Pride will lead to anger—with God and others. So verse 9 says…
Be not quick in your spirit to become angry, for anger lodges in the bosom of fools.
Anger is not always a problem. It is appropriate to be angry at injustice, especially when done to others. It is appropriate to be angry when God’s name is being drug through the mud.
But anger is rarely righteous when it is “quick.” That is why James so wisely says, “Let every person be quick to hear, slow to speak and slow to anger” (James 1:19).
Of course, Solomon himself touted the idea of being slow to anger. In Proverbs 14:29 he says, “Whoever is slow to anger has great understanding, but he who has a hasty temper exalts folly.” In Proverbs 15:18 he says, “A hot-tempered man stirs up strife, but he who is slow to anger quiets contention.” Proverbs 12:16 says, “The vexation of a fool is known at once, but the prudent ignores an insult.”
All of these verses express the foolishness of flying off the handle.
We are neither to arouse our anger to quickly, nor to let it burn too long.
In Ephesians 4, Paul advocates:
26 Be angry and do not sin; do not let the sun go down on your anger, 27 and give no opportunity to the devil.
So “be angry,” but realize the dangers in anger. Don’t go there too soon and don’t stay there too long. Let it motivate you to do what is right, not what is wrong. Therefore, it is good to be slow to anger, letting your mind engage before starting your mouth.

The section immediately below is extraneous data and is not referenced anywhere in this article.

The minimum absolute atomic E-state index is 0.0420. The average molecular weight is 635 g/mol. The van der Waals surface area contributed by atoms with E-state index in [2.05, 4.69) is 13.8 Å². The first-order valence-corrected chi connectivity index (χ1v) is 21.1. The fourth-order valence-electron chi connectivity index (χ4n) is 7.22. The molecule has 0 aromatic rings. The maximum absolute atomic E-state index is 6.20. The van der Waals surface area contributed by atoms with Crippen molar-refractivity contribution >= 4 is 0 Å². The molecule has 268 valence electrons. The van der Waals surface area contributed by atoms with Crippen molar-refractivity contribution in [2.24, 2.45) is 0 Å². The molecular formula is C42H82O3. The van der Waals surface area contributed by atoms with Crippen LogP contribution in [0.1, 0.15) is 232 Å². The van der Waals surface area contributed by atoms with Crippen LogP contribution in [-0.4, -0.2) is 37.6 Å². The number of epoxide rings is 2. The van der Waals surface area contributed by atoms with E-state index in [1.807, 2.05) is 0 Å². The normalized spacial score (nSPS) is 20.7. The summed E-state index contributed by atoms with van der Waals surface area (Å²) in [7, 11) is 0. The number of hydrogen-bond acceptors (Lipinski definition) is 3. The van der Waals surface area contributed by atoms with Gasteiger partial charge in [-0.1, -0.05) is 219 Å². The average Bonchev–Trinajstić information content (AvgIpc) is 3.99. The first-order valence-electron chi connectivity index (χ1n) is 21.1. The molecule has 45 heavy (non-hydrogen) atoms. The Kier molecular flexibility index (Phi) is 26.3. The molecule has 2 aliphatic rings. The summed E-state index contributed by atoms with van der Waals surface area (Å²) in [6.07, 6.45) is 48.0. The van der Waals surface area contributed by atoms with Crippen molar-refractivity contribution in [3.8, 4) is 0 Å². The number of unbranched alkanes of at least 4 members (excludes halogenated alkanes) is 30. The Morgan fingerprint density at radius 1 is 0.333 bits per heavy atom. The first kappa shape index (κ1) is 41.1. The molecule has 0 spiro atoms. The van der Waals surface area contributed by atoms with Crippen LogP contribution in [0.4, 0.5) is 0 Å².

In a recent interview with INC, Jonathan McBride, who served as the director of the Presedential Personnel Office in the White House, discusses leadership in crisis moments. Near the end of the article, McBride shares this insight:
You want people who will speak truth to power. In a crisis, you really don’t want to be “yessed.” But the main thing to tune in to is people who are calm, who think clearly. At the White House, we used to tell a story about an astronaut who posed a question to a group of people: “Say you’re at the International Space Station and suddenly your oxygen goes out. You know you’ve got about 10 seconds before you start to lose consciousness. What do you do?” People started blurting out all these things they would do first—and he interrupts and says, “No. You think for eight seconds, and you make one move.”